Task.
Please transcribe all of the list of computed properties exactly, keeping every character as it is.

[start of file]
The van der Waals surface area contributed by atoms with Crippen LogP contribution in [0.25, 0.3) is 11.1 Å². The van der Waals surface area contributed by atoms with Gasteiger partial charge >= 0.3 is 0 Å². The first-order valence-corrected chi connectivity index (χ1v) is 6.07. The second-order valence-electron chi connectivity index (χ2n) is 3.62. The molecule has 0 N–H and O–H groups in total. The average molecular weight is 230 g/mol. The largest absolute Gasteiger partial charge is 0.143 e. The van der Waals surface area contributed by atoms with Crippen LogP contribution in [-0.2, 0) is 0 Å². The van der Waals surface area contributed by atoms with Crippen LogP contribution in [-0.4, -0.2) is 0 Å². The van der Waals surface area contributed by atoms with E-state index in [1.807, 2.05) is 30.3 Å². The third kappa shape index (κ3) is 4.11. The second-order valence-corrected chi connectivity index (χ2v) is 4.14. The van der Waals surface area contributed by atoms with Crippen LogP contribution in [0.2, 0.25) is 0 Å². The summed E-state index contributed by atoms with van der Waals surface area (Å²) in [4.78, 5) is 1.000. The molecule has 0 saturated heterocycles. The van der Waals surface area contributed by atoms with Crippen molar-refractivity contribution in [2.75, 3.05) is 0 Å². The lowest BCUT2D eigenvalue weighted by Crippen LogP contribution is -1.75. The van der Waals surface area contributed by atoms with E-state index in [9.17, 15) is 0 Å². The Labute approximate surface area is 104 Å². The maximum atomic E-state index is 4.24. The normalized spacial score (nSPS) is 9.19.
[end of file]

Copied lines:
The van der Waals surface area contributed by atoms with Crippen LogP contribution in [0.25, 0.3) is 11.1 Å². The van der Waals surface area contributed by atoms with Gasteiger partial charge >= 0.3 is 0 Å². The first-order valence-corrected chi connectivity index (χ1v) is 6.07. The second-order valence-electron chi connectivity index (χ2n) is 3.62. The molecule has 0 N–H and O–H groups in total. The average molecular weight is 230 g/mol. The largest absolute Gasteiger partial charge is 0.143 e. The van der Waals surface area contributed by atoms with Crippen LogP contribution in [-0.2, 0) is 0 Å². The van der Waals surface area contributed by atoms with Crippen LogP contribution in [-0.4, -0.2) is 0 Å². The van der Waals surface area contributed by atoms with E-state index in [1.807, 2.05) is 30.3 Å². The third kappa shape index (κ3) is 4.11. The second-order valence-corrected chi connectivity index (χ2v) is 4.14. The van der Waals surface area contributed by atoms with Crippen LogP contribution in [0.2, 0.25) is 0 Å². The summed E-state index contributed by atoms with van der Waals surface area (Å²) in [4.78, 5) is 1.000. The molecule has 0 saturated heterocycles. The van der Waals surface area contributed by atoms with Crippen molar-refractivity contribution in [2.75, 3.05) is 0 Å². The lowest BCUT2D eigenvalue weighted by Crippen LogP contribution is -1.75. The van der Waals surface area contributed by atoms with E-state index in [9.17, 15) is 0 Å². The Labute approximate surface area is 104 Å². The maximum atomic E-state index is 4.24. The normalized spacial score (nSPS) is 9.19.